Terms in this set (74)
Positive vs. normative statement
Positive statements of what will happen that can be proved or disproved Normative economic statements are what ought to be. They are opinion-based
the loss of potential gain from other alternatives when one alternative is chosen.
Economic efficiency vs. allocative efficiency
allocative efficiency is at an output level where the price equals the Marginal Cost (MC) of production. When an economy is economically efficient, any changes made to assist one entity would harm another. (Efficient when producing goods at the lowest possible cost. Allocative is when the income from all the output goes to the right people. It could be a normative thing. - Dr. C)
all conditions remain the same. things stay equal
Factors of production
the inputs that are used in the production of goods or services in order to make an economic profit. The factors of production include land, labor, capital and entrepreneurship.
the study of large scale economics. (Interest rates, national productivity)
there are no enough resources to satisfy what everyone wants
used by economists to explain something or predict it. A simplified picture of reality
An economic system directed by consumer demand and goods produced by private- profit-seeking producers.
economic man's choices are based on the fulfillment of his or her "utility function", meaning the ability to maximize any situation that involves choice.
Necessary to build simplified models. They simplify things by using ceteris paribus
Includes manufactured goods that are used to produce other goods (examples of capital goods, which are assets used to produce consumer goods and services, are machine tools,buildings, computers, baggage-handling systems, oil rigs and battleships)
Absolute advantage vs. comparative advantage
AD is One country can produce more of a good than another country vs. CA is when two countries trade their products because they each specialize in a product and will get more of it if they trade and will have less vopportunity cost.
Production possibilities curve
Shows the combinations of two goods that are possible for a society to produce at full employment. Points on or inside the PPF are attainable, and those outside of the frontier are unattainable. the graph on the PPF
Entrepreneurs combine land, labor, and capital to produce goods and services. They absorb the risk of being in business, including the risk of bankruptcy and other liabilities associated with doing business. Entrepreneurs receive profits for this effort.
one item against another;one item against another;
involves a sacrifice that must be made to get a certain product or experience.
a name given to the market -economy because prices provided considerable information to both buyers and sellers
Surplus vs. shortage
surplus - quantity supplied is greater than quantity demanded
Shortage - quantity supplied is less than quantity demanded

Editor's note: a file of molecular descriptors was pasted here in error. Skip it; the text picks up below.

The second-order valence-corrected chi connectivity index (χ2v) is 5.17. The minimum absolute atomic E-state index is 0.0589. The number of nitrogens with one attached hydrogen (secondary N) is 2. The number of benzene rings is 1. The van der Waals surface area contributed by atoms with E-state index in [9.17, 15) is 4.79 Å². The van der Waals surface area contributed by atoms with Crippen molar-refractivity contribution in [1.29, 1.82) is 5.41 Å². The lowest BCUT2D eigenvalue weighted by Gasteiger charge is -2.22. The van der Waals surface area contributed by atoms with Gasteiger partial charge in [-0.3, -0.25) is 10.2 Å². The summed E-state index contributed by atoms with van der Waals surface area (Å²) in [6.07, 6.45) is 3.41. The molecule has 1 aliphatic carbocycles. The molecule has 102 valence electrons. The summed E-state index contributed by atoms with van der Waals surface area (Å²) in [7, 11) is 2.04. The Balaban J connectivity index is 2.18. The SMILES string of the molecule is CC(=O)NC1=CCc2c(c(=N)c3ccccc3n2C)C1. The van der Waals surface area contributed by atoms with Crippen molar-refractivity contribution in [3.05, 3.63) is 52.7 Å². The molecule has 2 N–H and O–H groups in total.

Market vs. command society
no surplus no shortages quantity demanded is equal to the quantity supplied
Change in demand vs. change in the quantity demanded
a change in demand - shown as a shift in the entire demand curve. If demand goes up, demand curve shifts right. If demand decreases, demand curve shifts left
change in the quantity demanded - occurs when the price of the product changes, shown as movement along an existing demand curve.
Complement vs. substitute goods
a complementary good go together well, and substitute goods are replaced entirely
Rationing and guiding functions of the price system
Inequalities in the quantity demanded and quantity supplied will cause the price to move toward equilibrium. Guiding- Changes in price lead producers to change their output "by invisible hand" and guide resources to their most productive uses
resources that are guided to their most productive uses as if by an "invisible hand"
Market clearing price
Occurs when a free market does not lead to a socially optimal max of goods.
provided by the government for benefit of all
Free rider problem
when those who benefit from services and resources, and goods do not pay for them.
Externalities - both positive and negative
benefits many people
External Costs - may be negative effects on third parties. Like the real cost of Gasoline
Failure of market outcomes
Occurs when markets perform perfectly well (there is no market failure)
A market that is allowed to function without any government intervention.
Price ceiling vs. price floor
A PRICE CEILING is a government-set maximum price that can be charged for a product or service. When the price ceiling is set below equilibrium, it leads to shortages.; A PRICE FLOOR is a
government-set minimum price that can be charged for a product or service. When the price floor is set above equilibrium, it leads to surpluses.
Occurs when one party to a transaction has significantly better information than another party.
Circular flow diagram
illustrates that every money spent becomes a dollar of income to someone else.
GDP, GDE, GDY